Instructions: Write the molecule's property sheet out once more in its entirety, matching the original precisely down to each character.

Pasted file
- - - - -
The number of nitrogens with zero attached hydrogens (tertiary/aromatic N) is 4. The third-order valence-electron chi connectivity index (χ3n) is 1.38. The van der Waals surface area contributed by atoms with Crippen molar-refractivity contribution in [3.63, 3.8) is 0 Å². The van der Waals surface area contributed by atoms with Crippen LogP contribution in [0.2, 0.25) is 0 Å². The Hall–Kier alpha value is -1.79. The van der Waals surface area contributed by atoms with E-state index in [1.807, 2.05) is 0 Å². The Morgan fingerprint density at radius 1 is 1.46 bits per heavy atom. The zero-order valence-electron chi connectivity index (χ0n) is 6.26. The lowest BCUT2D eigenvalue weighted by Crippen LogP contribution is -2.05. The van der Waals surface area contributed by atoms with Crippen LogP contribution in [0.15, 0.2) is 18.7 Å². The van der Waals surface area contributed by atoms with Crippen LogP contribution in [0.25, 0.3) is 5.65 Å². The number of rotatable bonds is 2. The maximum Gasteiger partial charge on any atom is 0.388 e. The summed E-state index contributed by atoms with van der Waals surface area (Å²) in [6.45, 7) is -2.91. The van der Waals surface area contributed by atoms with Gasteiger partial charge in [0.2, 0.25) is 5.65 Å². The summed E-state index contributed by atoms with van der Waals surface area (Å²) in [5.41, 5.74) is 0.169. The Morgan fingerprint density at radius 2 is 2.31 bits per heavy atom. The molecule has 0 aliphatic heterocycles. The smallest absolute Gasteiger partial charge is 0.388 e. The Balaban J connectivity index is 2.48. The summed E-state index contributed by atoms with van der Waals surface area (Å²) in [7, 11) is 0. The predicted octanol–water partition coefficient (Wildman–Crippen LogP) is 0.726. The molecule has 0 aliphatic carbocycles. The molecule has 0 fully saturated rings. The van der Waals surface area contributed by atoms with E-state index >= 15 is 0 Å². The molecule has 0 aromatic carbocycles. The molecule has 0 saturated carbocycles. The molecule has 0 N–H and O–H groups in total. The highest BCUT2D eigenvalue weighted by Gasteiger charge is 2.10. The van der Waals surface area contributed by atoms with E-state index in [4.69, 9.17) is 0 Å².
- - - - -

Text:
The number of nitrogens with zero attached hydrogens (tertiary/aromatic N) is 4. The third-order valence-electron chi connectivity index (χ3n) is 1.38. The van der Waals surface area contributed by atoms with Crippen molar-refractivity contribution in [3.63, 3.8) is 0 Å². The van der Waals surface area contributed by atoms with Crippen LogP contribution in [0.2, 0.25) is 0 Å². The Hall–Kier alpha value is -1.79. The van der Waals surface area contributed by atoms with E-state index in [1.807, 2.05) is 0 Å². The Morgan fingerprint density at radius 1 is 1.46 bits per heavy atom. The zero-order valence-electron chi connectivity index (χ0n) is 6.26. The lowest BCUT2D eigenvalue weighted by Crippen LogP contribution is -2.05. The van der Waals surface area contributed by atoms with Crippen LogP contribution in [0.15, 0.2) is 18.7 Å². The van der Waals surface area contributed by atoms with Crippen LogP contribution in [0.25, 0.3) is 5.65 Å². The number of rotatable bonds is 2. The maximum Gasteiger partial charge on any atom is 0.388 e. The summed E-state index contributed by atoms with van der Waals surface area (Å²) in [6.45, 7) is -2.91. The van der Waals surface area contributed by atoms with Gasteiger partial charge in [0.2, 0.25) is 5.65 Å². The summed E-state index contributed by atoms with van der Waals surface area (Å²) in [5.41, 5.74) is 0.169. The Morgan fingerprint density at radius 2 is 2.31 bits per heavy atom. The molecule has 0 aliphatic heterocycles. The smallest absolute Gasteiger partial charge is 0.388 e. The Balaban J connectivity index is 2.48. The summed E-state index contributed by atoms with van der Waals surface area (Å²) in [7, 11) is 0. The predicted octanol–water partition coefficient (Wildman–Crippen LogP) is 0.726. The molecule has 0 aliphatic carbocycles. The molecule has 0 fully saturated rings. The van der Waals surface area contributed by atoms with E-state index >= 15 is 0 Å². The molecule has 0 aromatic carbocycles. The molecule has 0 saturated carbocycles. The molecule has 0 N–H and O–H groups in total. The highest BCUT2D eigenvalue weighted by Gasteiger charge is 2.10. The van der Waals surface area contributed by atoms with E-state index in [4.69, 9.17) is 0 Å².